It’s back ... winter returns with vengeance
Thick layer of ice locks up region; makes treacherous travel, closes schools, causes power outages, downed trees, damage
Star Herald staff reports

Area public works crews are scrambling this week to clean up storm-damaged trees and branches.

Freezing rain and falling temperatures caused thick ice to build up on trees, shrubs and power lines.

The weight of the ice, coupled with stiff, 40-mph winds, proved too much for many limbs, which fell on streets and boulevards in communities all over the region.

Luverne’s power lines are underground, but there were intermittent outages — including one that lasted an hour and a half — caused by a break in service from the power feed coming into town from the south.

Another outage Wednesday afternoon in Luverne was caused by a break in service from the power feed coming into town from the north. This one delayed the Star Herald press run by several hours.

Out-county communities, such as Magnolia, Beaver Creek, Hills, 

According to Public Works Supervisor John Stoffel, as of noon Tuesday, crews had cleaned up 10 sites where entire trees had fallen, in addition to numerous sites with lesser damage.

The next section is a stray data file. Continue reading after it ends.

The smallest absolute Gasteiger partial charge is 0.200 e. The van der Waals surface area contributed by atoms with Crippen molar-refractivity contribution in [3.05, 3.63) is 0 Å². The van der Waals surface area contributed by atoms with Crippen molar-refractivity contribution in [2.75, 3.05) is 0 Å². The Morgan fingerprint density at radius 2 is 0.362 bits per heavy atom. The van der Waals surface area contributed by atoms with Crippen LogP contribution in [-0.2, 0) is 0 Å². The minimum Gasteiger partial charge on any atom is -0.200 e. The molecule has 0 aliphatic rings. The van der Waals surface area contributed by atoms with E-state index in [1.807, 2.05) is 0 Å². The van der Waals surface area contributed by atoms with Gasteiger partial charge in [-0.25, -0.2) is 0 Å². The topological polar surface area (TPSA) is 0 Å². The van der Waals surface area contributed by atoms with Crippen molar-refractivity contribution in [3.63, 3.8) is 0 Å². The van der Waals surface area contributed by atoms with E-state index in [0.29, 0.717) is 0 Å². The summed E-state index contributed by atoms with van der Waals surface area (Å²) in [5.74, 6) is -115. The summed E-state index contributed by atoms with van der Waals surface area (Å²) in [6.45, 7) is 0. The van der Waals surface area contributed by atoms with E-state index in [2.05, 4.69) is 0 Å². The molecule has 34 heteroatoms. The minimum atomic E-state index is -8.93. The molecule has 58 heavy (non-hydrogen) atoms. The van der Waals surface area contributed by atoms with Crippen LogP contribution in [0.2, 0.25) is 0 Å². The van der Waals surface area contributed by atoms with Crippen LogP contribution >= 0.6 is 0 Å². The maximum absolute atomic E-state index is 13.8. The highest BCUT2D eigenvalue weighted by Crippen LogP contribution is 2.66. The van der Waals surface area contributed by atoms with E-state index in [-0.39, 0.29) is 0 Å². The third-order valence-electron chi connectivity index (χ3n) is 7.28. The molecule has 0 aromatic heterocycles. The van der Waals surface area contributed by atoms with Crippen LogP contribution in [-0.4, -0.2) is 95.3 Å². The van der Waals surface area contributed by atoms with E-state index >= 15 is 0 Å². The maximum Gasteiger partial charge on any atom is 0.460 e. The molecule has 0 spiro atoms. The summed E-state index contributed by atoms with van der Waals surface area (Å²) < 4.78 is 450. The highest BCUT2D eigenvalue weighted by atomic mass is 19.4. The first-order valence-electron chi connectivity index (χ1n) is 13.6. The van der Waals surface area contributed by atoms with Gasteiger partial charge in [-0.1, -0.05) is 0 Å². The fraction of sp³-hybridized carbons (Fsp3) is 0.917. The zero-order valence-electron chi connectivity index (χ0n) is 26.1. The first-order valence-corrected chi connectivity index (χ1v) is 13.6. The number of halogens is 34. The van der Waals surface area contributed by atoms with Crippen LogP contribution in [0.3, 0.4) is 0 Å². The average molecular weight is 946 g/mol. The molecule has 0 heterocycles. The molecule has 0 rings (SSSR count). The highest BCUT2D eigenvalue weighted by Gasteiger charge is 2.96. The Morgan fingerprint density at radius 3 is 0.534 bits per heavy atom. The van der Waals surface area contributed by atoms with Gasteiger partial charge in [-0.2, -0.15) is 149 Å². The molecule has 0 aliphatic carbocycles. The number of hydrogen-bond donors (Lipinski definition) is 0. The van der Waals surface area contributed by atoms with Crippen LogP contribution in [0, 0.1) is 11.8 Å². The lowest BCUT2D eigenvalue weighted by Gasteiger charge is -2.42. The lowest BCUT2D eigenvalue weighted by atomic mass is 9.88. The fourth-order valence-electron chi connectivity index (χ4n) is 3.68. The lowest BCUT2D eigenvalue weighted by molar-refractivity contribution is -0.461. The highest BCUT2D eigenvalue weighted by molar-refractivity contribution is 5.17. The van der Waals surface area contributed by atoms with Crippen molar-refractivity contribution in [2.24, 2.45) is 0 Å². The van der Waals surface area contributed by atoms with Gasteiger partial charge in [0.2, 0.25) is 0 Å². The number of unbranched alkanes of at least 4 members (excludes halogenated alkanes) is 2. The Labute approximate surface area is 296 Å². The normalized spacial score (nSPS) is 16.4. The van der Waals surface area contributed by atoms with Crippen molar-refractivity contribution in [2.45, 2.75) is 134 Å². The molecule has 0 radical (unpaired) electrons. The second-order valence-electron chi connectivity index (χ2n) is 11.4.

That seemed minor compared to the damage that occurred overnight. Luverne and communities all over the region looked like a war zone with fallen branches and broken tree trunks littering yards, boulevards and streets.


Junk Days postponed

The city of Luverne has postponed its citywide “junk days” pickup scheduled for next week, April 15-18, to a later date.

Instead, city crews will be focusing their efforts on tree and branch cleanup.

Luverne residents are asked to put downed branches at the curb once the storm is over, and city crews will pick them up as conditions allow. 


Treacherous roads, canceled schools

Around 10:30 a.m. Tuesday, the Minnesota State Patrol issued a road advisory for dangerous road conditions.

“The southwest corner of Minnesota is receiving snow and winds,” the advisory stated, citing areas between Pipestone and Marshall as particularly hazardous. 

“Troopers on the road say visibility is very, very poor and Minnesota State Patrol Captain John Ebner, working out in the storm, advises do not drive/travel.”

Schools throughout the entire tri-state area let out early Tuesday afternoon and canceled classes for Wednesday.

The forecast for Tuesday through Wednesday night called for increasing precipitation changing over to snow with nearly 10 inches of moisture expected.

As of Wednesday morning, local weather recorder Troy Thone reported just over a half inches of precipitation, much of which could be measured as ice.


E-mail this
Print this
You must be logged in to post a comment. Click here to log in.
Photos and Videos from the Star-Herald
Post your stories, blogs, photos, videos and events